Photography News issue 28

Photography News Issue 28

22 Camera Club of the Year IN ASSOCIATIONWITH

Masterclass: Patterns & textures David Noton The skill with this theme is in seeing patterns & textures in the world around you and isolating a great composition. Canon ambassador David Noton is an expert so we asked him for his top tips

Canon EF 100mmf/2.8L IS USMMacro Exploring miniature landscapes is great fun and very rewarding, especially if you use a macro lens. Such lenses focus very close to give life-size reproduction, making them ideal for this subject. Of course, the medium telephoto focal length is also handy for isolating patterns in the broader landscape too. The EF 100mm f/2.8L IS USMMacro is an L series lens so top- David’s patterns & textures kit

It is all too easy to get obsessed with capturing the big picture and ignore the exquisite shapes, textures and patterns in the landscape, both within the scene or in miniature right in front of us. The biggest challenge is actually seeing those patterns. It’s all about tuning our photographic eye to the potential of these subjects, and that means ignoring all the distracting clutter that surrounds us and just concentrating on the graphic elements of the image. The best pictures are always the simplest, no matter what the subject, but that’s especially true when photographing textures and patterns. Photography is after all the art of knowing what to leave out. We have the potential to make perceptive, bold, graphic compositions using nature’s patterns and textures, if we can see them. And, of course, it goes without saying that the right light on our chosen pattern will lift it from the ordinary to the sublime. As soon as we peer through the camera’s eyepiece we start to isolate detail. Often, although not always, long lenses are just the job for isolating detail. My two telezooms, the EF 70-200mm f/2.8L IS II and the new EF 100-400mm f/4.5-5.5L IS II, have done sterling service in this regard, but the ubiquitous 24- 70mm f/2.8L II is handy for details too. For real close-up texture work however, you can’t beat the EF 100mm f/2.8L IS USMMacro. To make the most of patterns and textures you need to study the compositions carefully. Really use the viewfinder to explore the margins of the frame to hone the composition down to its simplest and most striking arrangement. Tight framing allows the viewer to imagine what lies beyond the margins of the frame. I then double- check my composition using the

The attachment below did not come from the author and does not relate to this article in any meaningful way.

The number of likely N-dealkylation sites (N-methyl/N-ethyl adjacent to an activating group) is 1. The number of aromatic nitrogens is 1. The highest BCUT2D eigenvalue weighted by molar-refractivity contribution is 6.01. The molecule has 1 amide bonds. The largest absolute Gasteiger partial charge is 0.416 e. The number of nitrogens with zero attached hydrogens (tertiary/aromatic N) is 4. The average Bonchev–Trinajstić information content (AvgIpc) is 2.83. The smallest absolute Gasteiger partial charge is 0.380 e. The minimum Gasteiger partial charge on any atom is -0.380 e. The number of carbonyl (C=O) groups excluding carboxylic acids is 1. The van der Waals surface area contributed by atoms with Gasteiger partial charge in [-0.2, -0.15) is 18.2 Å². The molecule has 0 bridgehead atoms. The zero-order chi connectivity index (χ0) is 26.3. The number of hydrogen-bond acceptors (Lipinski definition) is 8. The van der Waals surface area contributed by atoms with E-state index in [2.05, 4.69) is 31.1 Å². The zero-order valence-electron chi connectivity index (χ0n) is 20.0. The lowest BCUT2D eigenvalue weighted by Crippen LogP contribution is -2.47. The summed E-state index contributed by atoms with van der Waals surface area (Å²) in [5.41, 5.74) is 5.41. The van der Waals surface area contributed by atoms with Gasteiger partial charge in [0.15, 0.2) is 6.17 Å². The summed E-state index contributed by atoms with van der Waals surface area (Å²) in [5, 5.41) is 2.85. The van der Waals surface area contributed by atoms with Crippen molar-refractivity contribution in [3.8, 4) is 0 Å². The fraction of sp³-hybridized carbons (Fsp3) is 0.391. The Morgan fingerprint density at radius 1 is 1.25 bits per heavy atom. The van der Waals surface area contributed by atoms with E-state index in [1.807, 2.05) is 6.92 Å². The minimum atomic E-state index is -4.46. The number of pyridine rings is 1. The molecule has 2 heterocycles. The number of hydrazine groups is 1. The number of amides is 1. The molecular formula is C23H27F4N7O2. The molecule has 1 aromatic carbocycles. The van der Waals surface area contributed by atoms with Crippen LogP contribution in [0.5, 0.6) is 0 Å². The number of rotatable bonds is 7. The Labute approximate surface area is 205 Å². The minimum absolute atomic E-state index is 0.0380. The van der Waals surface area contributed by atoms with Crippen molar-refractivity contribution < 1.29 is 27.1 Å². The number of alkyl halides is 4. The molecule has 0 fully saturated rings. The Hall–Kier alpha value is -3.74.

quality optical performance is assured, and it has the benefit of IS technology, so if you don’t have a tripod available

shooting at relatively slow shutter speeds for sharp images is still possible.

The polariser filter It’s the single most versatile filter a photographer can own and ideal for pattern work. Whether it is cutting down glare off foliage or eliminating scattered light in a blue sky, the polariser is often worth its weight in gold. The important thing is to rotate it and look for the effect that works best for the composition – don’t assume that you need the strongest effect for every shot. High-quality polarisers are available from Cokin, Lee, Hoya and Vue among others.

two-dimensional representation of live view, and I often find myself zooming in even tighter. A solid support is really important and a good steady tripod is a photographer’s best friend, especially when shooting patterns and textures with long or macro lenses at smaller apertures. Not only does it allow you to extract the very best image quality and sharpness, its use also encourages us to be more disciplined, analytical and measured with our compositions. One filter I use a lot is the polariser, which can really help to saturate the colours by cutting down glare, particularly of wet vegetation. It absorbs light so again the tripod is really important. My best advice is to spend time looking for patterns. I have been

known to spend a whole afternoon on a beach captivated by the beauty of the rocks. I try to make pictures as close to graphic art as possible with the bold use of colour, shape and form. There are worse ways to spend an afternoon. In truth pattern and textures play a role in most compositions. The art of photography is all about making appealing patterns out of the complexity of the world around us, and that applies to virtually every genre of the craft, whether it be wildlife, nature, landscape, travel, sport, reportage, still life or even food. No photographer can afford to ignore the potential of textures and patterns in a subject. And besides, it’s fun.

The art of photography is all about making appealing patterns out of the complexity of the world around us

A practical and inspirational guide from behind the lens of an internationally recognised landscape and travel photographer, Photography in the Raw examines the fundamentals of how to improve as a Photography in the Rawby David Noton

photographer; how to read the light, be in the right place at the right time and make the most of a situation to produce the best picture possible.

Images Study your composition carefully before releasing the shutter to make the best of patterns is David Noton’s advice – which is how he got these beautiful shots from Buckinghamshire, Iceland and South Africa.

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